Two positions open at USDA ARS working with pollinators

Two different USDA-ARS positions are included below, one for an “assistant-professor” level position on nutrition and the other a postdoc position in bioinformatics. Continue reading

USDA Provides Almost $70 Million in Fiscal Year 2018 to Protect Agriculture and Plants from Pests and Diseases through the 2014 Farm Bill Section 10007

U.S. Department of Agriculture’s (USDA) Under Secretary for Marketing and Regulatory Programs Greg Ibach has announced that the U.S. Department of Agriculture (USDA) is allocating almost $70 million from Section 10007 of the 2014 Farm Bill to support 494 projects in 49 states, Guam and Puerto Rico. These projects prevent the introduction or spread of invasive plant pests and diseases that threaten U.S. agriculture and the environment, as well as ensure the availability of a healthy supply of clean plant stock in the United States.

“Through the Farm Bill Section 10007, the USDA strengthens our nation’s ability to safeguard U.S. specialty crops, agriculture, and natural resources by putting innovative ideas into action,” said Under Secretary Ibach. “Getting these funds into the hands of our cooperators around the country helps us to keep U.S. plants, crops, and forests safe from invasive pests and diseases, enhances the marketability of our country’s products, and makes American agriculture and natural resources thrive.” Continue reading

ARS scientist seeks honey bee disease controls

by Kim Kaplan, Agricultural Research Service

Agricultural Research Service (ARS) entomologist Steven Cook will be leading a $1 million funded international consortium of scientists to seek new controls for Varroa mites, honey bees’ number one problem.

Cook, with the Bee Research Laboratory, a part of ARS’s Beltsville (Maryland) Agricultural Research Center, will be the principal investigator of a group that will include scientists from the United States, Canada and Spain. ARS is the in-house research agency of the U.S. Department of Agriculture (USDA). Continue reading

Tribal Colleges Research Grants Program (TCRGP)

This program was designed to assist 1994 Land-Grant Institutions (Tribal Colleges) in building institutional research capacity through applied projects that address student educational needs and meet community, reservation or regional challenges.  Awards are to be made on the basis of a competitive review process. Collaboration with 1862 or 1890 Land Grant Institutions, the USDA Agricultural Research Service (ARS), a Non-Land-Grant College of Agriculture (NLGCA), or at least one forestry school funded under the McIntire-Stennis Cooperative Forestry Research Program  is a requirement. Eligible institutions may propose projects in any discipline of the food, agricultural or natural resource sciences. Continue reading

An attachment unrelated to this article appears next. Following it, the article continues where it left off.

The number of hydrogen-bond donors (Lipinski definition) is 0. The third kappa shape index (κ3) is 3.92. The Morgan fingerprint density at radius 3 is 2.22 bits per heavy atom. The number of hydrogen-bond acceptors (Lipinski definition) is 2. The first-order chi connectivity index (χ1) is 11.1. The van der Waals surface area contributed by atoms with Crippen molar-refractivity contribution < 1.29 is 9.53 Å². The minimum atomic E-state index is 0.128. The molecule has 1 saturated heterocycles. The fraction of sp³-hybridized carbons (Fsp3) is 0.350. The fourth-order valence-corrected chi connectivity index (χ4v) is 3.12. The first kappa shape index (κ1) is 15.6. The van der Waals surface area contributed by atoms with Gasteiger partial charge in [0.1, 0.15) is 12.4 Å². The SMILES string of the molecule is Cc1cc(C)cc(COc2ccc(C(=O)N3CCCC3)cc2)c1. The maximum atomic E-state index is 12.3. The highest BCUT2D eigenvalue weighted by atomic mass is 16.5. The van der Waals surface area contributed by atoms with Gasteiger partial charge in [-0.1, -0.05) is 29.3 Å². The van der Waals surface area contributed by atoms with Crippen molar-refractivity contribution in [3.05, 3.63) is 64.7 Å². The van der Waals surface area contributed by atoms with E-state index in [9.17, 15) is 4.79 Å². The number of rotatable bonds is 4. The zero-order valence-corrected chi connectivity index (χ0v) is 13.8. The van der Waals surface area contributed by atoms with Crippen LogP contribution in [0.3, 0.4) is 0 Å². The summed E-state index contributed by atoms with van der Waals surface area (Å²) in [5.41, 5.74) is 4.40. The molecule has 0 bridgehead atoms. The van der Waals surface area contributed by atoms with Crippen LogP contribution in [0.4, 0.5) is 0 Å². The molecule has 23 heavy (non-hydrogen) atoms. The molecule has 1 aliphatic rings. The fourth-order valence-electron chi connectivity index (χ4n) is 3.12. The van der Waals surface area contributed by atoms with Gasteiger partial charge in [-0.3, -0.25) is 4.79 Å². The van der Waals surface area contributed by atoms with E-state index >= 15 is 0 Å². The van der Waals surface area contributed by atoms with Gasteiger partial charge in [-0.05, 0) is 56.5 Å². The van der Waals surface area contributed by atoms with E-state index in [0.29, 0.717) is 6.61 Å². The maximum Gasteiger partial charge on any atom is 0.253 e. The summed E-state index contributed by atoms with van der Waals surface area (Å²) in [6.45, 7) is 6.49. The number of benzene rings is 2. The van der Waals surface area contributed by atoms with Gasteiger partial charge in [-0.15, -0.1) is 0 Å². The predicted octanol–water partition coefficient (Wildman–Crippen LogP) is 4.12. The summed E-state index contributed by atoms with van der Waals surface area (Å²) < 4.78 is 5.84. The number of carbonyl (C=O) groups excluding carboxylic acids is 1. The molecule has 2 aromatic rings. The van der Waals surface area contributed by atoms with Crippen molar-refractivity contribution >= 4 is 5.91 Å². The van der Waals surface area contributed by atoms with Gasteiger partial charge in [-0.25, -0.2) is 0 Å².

USDA ARS seeks stakeholder input on priorities

The mission of the US Department of Agriculture (USDA), Agricultural Research Service (ARS) Veterinary, Medical, and Urban Entomology National Program 104 (NP 104) is to improve the protection of humans and livestock from blood-sucking arthropods, and from stinging, or otherwise damaging insects. NP 104 research is divided into three components: (1) Medical entomology for the public and military; (2) Veterinary entomology; and (3) Fire ants and other invasive ant pests. The ultimate goal is to protect humans and livestock from these arthropod pests, through the development of safe and effective methods of management and control.

We are interested in obtaining stakeholder input on research, education and extension priorities to be addressed in our program over the next five years.  The first step in this process is collecting vital information and expert opinions from you, our stakeholders, customers and partners, on how Federal investments can best address current needs and challenges. This information will be incorporated into the next ARS National Program 104 Action Plan.  Continue reading

USDA awards five grants to combat citrus greening

In Southwest Farm Press

USDA’s National Institute of Food and Agriculture (NIFA) has awarded five grants to combat citrus greening disease. The funding is made through the emergency Citrus Disease Research and Extension Program (CDRE). CDRE was authorized as part of the 2014 Farm Bill.

“The need to advance research and extension to develop management strategies for huanglongbing (citrus greening disease) has reached a critical juncture,” said NIFA Director Sonny Ramaswamy. “Severe damage to the Florida citrus crop from 2017 hurricanes further exacerbates the pressure on the industry and the need for new strategies to address the disease.” Continue reading

Collaring the Mice that Carry Lyme Disease-Causing Ticks

White-footed mice in Howard County, Maryland are being collared as part of a study to improve control of the ticks that spread Lyme disease. The mouse collaring research, never before done in Maryland, is a partnership of the Agricultural Research Service (ARS), Howard County Department of Recreation & Parks (HCRP), and University of Maryland (UMD).

The mouse tracking is part of a larger five-year ARS Tick Management Project evaluating the use of minimal pesticide or integrated pest management methods to lower the number of black-legged ticks. Some of those ticks carry Lyme disease-causing bacteria and are around single-family yards and gardens adjacent to large Howard County parks. Continue reading